One of the scarier images from the Cold War is that of an intercontinental ballistic missile, positioned in a silo and primed for launch. An ICBM is a land-based, often nuclear-armed, ballistic missile with a range of at least 3,410 miles. It can travel a considerable distance around the Earth, sometimes through outer space in a suborbital trajectory until they reenter the atmosphere, plunging to their targets. An SLBM is a submarine-launched ballistic missile. (This is how far the most powerful missiles can travel.)
ICBMs have been part of the Russian nuclear arsenal since 1958, and the U.S. started deploying them the following year. They are a symbol of nuclear armageddon, and much of the fascination with them is the fact that they have never been used in war. So how do they work?
To put together a step-by-step breakdown of how an intercontinental ballistic missile operates, 24/7 Wall St. reviewed the phases of operation for ICBMs using sources like Interesting Engineering and Space.
There are three phases in the journey of an ICBM.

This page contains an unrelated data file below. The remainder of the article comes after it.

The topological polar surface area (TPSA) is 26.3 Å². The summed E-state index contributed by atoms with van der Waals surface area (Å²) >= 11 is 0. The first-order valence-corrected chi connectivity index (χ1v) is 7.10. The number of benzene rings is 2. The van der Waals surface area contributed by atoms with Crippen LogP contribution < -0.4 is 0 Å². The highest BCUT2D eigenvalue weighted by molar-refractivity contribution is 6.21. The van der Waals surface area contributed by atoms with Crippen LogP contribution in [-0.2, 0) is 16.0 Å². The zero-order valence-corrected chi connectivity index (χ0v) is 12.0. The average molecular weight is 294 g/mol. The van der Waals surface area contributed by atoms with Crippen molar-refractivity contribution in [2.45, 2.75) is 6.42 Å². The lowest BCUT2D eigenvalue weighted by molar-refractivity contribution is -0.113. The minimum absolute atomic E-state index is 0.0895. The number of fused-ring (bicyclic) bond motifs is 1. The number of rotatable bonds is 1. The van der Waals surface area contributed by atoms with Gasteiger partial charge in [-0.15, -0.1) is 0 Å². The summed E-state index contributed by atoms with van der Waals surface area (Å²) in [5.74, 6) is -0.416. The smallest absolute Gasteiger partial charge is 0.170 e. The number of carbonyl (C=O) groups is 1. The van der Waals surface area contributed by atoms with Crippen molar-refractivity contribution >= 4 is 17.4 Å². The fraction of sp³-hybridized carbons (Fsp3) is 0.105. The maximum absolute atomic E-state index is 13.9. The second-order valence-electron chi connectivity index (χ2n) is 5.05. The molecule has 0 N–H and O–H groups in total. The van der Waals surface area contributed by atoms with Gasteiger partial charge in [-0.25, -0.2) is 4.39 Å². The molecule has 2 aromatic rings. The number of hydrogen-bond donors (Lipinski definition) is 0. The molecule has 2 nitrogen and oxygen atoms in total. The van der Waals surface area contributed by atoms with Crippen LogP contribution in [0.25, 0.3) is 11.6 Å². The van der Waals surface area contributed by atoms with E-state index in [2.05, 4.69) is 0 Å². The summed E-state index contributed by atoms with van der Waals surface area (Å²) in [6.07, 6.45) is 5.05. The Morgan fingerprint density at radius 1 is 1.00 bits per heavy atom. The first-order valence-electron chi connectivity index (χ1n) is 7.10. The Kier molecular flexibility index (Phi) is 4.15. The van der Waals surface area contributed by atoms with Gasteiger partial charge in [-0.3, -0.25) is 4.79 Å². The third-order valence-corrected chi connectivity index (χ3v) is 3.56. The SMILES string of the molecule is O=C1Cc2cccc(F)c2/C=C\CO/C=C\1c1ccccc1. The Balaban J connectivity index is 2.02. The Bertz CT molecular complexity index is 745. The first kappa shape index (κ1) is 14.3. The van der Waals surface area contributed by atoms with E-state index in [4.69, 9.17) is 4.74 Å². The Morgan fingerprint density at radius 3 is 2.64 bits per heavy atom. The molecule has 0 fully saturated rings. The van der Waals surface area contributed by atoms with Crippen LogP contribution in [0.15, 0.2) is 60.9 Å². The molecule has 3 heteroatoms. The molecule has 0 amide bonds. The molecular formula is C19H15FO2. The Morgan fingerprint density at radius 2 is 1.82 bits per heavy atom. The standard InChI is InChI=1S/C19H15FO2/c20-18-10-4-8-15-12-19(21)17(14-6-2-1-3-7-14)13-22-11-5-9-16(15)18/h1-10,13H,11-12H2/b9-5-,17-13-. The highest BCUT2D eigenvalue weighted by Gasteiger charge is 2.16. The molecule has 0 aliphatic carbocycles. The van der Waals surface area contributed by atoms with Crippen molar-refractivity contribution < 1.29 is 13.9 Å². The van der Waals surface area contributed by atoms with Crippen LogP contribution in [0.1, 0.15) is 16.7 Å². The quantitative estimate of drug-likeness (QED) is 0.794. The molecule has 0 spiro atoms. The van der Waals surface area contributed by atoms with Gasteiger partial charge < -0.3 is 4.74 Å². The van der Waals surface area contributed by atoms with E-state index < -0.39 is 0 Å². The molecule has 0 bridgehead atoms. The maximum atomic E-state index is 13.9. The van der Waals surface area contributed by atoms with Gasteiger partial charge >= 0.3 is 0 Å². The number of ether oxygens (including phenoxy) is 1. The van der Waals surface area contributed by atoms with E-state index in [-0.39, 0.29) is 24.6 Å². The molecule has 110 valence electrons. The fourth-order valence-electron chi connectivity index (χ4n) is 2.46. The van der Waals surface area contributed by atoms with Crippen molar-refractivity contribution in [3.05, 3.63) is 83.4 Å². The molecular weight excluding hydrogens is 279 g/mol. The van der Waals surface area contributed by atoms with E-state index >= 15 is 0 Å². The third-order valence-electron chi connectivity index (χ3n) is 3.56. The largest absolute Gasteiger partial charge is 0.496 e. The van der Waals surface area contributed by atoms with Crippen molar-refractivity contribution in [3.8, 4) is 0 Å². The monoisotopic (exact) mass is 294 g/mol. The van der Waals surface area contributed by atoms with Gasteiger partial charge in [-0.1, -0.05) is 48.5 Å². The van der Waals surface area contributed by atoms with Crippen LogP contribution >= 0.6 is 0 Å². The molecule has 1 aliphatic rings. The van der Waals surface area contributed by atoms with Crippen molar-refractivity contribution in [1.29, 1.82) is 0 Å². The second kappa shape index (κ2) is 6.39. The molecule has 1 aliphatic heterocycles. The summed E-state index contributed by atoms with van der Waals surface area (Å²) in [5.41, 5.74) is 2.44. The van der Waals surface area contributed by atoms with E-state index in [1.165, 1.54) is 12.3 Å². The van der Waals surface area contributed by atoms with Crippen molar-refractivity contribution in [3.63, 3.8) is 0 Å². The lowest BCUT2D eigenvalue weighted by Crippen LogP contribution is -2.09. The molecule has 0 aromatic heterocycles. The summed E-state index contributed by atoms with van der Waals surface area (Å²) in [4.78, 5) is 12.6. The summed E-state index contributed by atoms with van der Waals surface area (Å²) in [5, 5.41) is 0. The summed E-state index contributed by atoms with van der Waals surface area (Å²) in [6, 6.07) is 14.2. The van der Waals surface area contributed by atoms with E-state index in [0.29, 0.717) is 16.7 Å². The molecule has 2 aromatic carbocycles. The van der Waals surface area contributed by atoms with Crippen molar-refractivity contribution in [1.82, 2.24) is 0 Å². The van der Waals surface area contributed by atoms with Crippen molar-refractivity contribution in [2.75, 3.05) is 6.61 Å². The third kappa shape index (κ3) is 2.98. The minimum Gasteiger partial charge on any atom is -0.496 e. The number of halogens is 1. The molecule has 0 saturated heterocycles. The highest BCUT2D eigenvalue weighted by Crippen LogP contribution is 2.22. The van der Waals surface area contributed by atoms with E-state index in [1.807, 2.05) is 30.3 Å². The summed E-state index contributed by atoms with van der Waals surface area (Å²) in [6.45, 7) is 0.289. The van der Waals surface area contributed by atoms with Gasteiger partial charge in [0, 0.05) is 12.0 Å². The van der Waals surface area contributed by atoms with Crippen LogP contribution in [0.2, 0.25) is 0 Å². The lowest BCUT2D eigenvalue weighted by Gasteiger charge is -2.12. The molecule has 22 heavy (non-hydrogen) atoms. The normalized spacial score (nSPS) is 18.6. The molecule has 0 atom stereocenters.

The first is the booster phase. During this phase, the rockets are propelled by either liquid or solid fuel to become airborne. Liquid propellant tends to send rockets farther. This phase usually lasts from two to five minutes until the missile reaches its intended height. ICBMs can have up to three rocket phases, with the rockets ejected at each stage after burning out.
An ICBM may be steered by fins or small thrusters. It is also guided by an inertial navigation system that employs gyroscopes and accelerometers to gauge the missile’s orientation in space and the forces that could affect it. Missile launchers have to take into account the rotation of the Earth when aiming the missile.
The second phase is when the rocket has reached space. A long-range ballistic missile can reach altitudes up to 1,100 miles. At this point, the rocket could be traveling at speeds of up to 17,000 mph. The rocket can fly that fast because there is no air resistance in space. Some missiles use technology that uses the location of stars to help them orient themselves toward their target. This is the longest phase of the flight and depending on the distance travel can last around 20 minutes.
The third phase is the ICBM’s final separation and reentry into Earth’s atmosphere. The nose cone section carrying the warhead separates from the last booster, adjusts for the target, and returns to Earth. At this point, the missile is only minutes from its target.
Some ICBMs carry more than one warhead. In 2017, The United States removed the last MIRV (multiple independently targetable reentry vehicle) from its Minuteman 3 ICBMs. These missiles will now carry a single warhead each. (This is the most powerful intercontinental ballistic missile.)
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